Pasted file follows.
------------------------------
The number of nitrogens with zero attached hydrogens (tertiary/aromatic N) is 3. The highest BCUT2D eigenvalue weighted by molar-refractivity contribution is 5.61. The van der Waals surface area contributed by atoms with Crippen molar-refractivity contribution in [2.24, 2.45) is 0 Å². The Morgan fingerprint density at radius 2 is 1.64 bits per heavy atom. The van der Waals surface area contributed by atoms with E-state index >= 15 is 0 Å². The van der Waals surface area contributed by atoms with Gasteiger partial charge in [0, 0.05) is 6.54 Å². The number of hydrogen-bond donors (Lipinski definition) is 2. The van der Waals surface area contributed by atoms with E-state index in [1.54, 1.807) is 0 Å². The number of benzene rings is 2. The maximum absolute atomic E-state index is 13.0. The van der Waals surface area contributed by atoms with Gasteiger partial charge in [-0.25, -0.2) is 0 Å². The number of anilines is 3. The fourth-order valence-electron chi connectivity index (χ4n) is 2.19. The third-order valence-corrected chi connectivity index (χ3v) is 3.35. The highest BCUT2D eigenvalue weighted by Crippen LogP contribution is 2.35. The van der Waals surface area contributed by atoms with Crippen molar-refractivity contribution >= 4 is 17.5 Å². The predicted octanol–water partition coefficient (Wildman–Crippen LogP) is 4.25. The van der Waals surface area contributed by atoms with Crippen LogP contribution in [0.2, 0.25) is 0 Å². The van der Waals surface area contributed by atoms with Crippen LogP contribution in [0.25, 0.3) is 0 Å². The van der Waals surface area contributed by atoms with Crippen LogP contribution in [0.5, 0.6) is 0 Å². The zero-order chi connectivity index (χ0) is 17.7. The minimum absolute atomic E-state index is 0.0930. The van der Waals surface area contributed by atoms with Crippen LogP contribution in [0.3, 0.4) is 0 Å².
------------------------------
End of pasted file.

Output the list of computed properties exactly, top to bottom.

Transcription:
The number of nitrogens with zero attached hydrogens (tertiary/aromatic N) is 3. The highest BCUT2D eigenvalue weighted by molar-refractivity contribution is 5.61. The van der Waals surface area contributed by atoms with Crippen molar-refractivity contribution in [2.24, 2.45) is 0 Å². The Morgan fingerprint density at radius 2 is 1.64 bits per heavy atom. The van der Waals surface area contributed by atoms with E-state index >= 15 is 0 Å². The van der Waals surface area contributed by atoms with Gasteiger partial charge in [0, 0.05) is 6.54 Å². The number of hydrogen-bond donors (Lipinski definition) is 2. The van der Waals surface area contributed by atoms with E-state index in [1.54, 1.807) is 0 Å². The number of benzene rings is 2. The maximum absolute atomic E-state index is 13.0. The van der Waals surface area contributed by atoms with Gasteiger partial charge in [-0.25, -0.2) is 0 Å². The number of anilines is 3. The fourth-order valence-electron chi connectivity index (χ4n) is 2.19. The third-order valence-corrected chi connectivity index (χ3v) is 3.35. The highest BCUT2D eigenvalue weighted by Crippen LogP contribution is 2.35. The van der Waals surface area contributed by atoms with Crippen molar-refractivity contribution >= 4 is 17.5 Å². The predicted octanol–water partition coefficient (Wildman–Crippen LogP) is 4.25. The van der Waals surface area contributed by atoms with Crippen LogP contribution in [0.2, 0.25) is 0 Å². The van der Waals surface area contributed by atoms with Crippen LogP contribution in [0.25, 0.3) is 0 Å². The van der Waals surface area contributed by atoms with Crippen LogP contribution in [0.5, 0.6) is 0 Å². The zero-order chi connectivity index (χ0) is 17.7. The minimum absolute atomic E-state index is 0.0930. The van der Waals surface area contributed by atoms with Crippen LogP contribution in [0.3, 0.4) is 0 Å².